OCTOBER 30, 1961
NEW YORK—Miss Estelle Linzer and I spent the last two days of U.N. Week in Florida. On Thursday evening a very successful meeting was held in a large Miami auditorium. The Birch Society has been fairly active in the whole of Florida and, as a result, it seems to have been a challenge to the people who believe in the United Nations to come out and be more active. At the meeting, awards were made to the Miami and Daytona Beach chapters for securing the most members of any U.N. group in the state during the recent membership competition.
By getting up at quarter to six on Friday morning we made an early plane to Sarasota, where at 8:30 my uncle, David Gray, was waiting for us at the airport. I found that one of the Nottingham scholars who has been traveling around the country just happened to arrive in Sarasota, Friday, and was spending a couple of nights with Mr. Gray. He seems to feel his trip to this country has been most rewarding. These scholarships, given by the city of Nottingham in memory of my husband every year since 1948, bring men and women who have begun their business careers on a trip throughout our country. They usually make contacts with business associates, but their primary object is to make friends in the United States.
Mr. Butt, the present scholar, has only flown twice in his travels; all the rest of the time he has traveled by bus in order to see the country better. I think he is still a little dizzy from the amount he has seen, but he has observed a great deal and apparently enjoyed it. The South is still difficult for him to understand. He says that twice, "innocently," he has found himself using what are supposed to be non-segregated facilities in interstate commerce. There are no longer any signs over the doors: black or white. But in each case he was firmly guided in the right direction and found himself, as he put it, "segregated" against his will. I explained to him that it was one thing for the law to be complied with formally, but quite another to break down the emotional reactions of people built over many long years.
In the afternoon we were driven to St. Petersburg, where my first activity was to visit the new factory established through Henry Viscardi's efforts and called, like the one on Long Island, Ability, Inc. After attending the dedication ceremonies, which took place on the lawn, I was shown the layout where handicapped people are already busily at work earning their living in new occupations which are needed in this neighborhood. Also in operation is the training school where people learn skills which various factories of the neighborhood need. A small gymnasium, a doctor's office, a small cafeteria and everything else is on one floor so that wheel chairs can move around with ease. In charge of one department is a young man who caught polio in the Pacific during World War II and was at Warm Springs. Another man who is head of a department lost an arm and leg and was a prisoner of war in Germany. I am sure this will develop, as Mr. Viscardi hopes it will, not only to benefit the people of St. Petersburg but to serve as an example which will be followed by other parts of the state.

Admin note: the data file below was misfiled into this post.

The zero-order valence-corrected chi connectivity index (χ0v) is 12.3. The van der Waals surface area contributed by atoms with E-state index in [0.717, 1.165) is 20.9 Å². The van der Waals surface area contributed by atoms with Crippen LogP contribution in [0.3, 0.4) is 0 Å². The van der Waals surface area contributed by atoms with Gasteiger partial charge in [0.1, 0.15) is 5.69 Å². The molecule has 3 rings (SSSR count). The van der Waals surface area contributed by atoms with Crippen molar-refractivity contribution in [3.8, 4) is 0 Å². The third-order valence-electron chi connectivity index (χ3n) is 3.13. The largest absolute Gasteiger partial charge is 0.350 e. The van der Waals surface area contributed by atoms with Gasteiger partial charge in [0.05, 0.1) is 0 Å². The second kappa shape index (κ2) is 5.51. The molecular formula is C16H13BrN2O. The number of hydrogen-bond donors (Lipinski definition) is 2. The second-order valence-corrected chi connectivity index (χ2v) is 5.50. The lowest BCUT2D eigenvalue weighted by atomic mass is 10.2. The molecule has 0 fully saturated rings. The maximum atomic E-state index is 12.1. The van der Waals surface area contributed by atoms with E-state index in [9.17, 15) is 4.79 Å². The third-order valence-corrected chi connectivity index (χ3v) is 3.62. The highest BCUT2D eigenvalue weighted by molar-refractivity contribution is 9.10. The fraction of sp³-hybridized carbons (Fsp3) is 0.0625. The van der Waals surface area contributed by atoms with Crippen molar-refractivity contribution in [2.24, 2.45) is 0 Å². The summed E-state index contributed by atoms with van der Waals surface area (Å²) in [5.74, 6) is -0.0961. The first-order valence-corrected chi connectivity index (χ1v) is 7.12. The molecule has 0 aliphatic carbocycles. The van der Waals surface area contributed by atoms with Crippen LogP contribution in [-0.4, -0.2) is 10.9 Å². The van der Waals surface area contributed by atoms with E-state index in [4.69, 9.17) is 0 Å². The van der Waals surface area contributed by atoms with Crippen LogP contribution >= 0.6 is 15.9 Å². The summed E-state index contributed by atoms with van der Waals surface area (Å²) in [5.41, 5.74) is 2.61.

Mr. Viscardi has just come back from a trip to Europe, where Abilities, Inc. has been established in a number of countries. Here is a man who has turned his own disability to the benefit of mankind and it is a heartening thing to see his work successful and recognized, bringing benefits to so many who like him have had to overcome physical handicaps.
I did a short radio interview while I was in the factory and then went to the home of our U.N. state president, Mrs. John Sutcliffe, where I met the press and had an early dinner. Later we went to the outdoor meeting for the U.N.'s 16th birthday. Again I felt that people had come out because they were really interested in the United Nations and wanted to do what they could to help meet the problems facing the U.N. and the United States today.
As usual, I was asked if I would contemplate retiring to beautiful Florida. I am afraid I always disappoint my questioners because I prefer the changing scene in New York to the much milder changes that come about in the state of Florida. Actually the month of October seems to have been a beautiful one both in Florida and in New York, so at the present moment I don't think there is the temptation there might be when the first snowstorms overtake us.
(Copyright, 1961, by United Feature Syndicate, Inc.)
Names and Terms Mentioned or Referenced
- [ index ] New York (N.Y., United States)
About this document
My Day by Eleanor Roosevelt, October 30, 1961
Digital edition created by The Eleanor Roosevelt Papers Project The George Washington University 312 Academic Building 2100 Foxhall Road, NW Washington, DC 20007
- Brick, Christopher (Editor)
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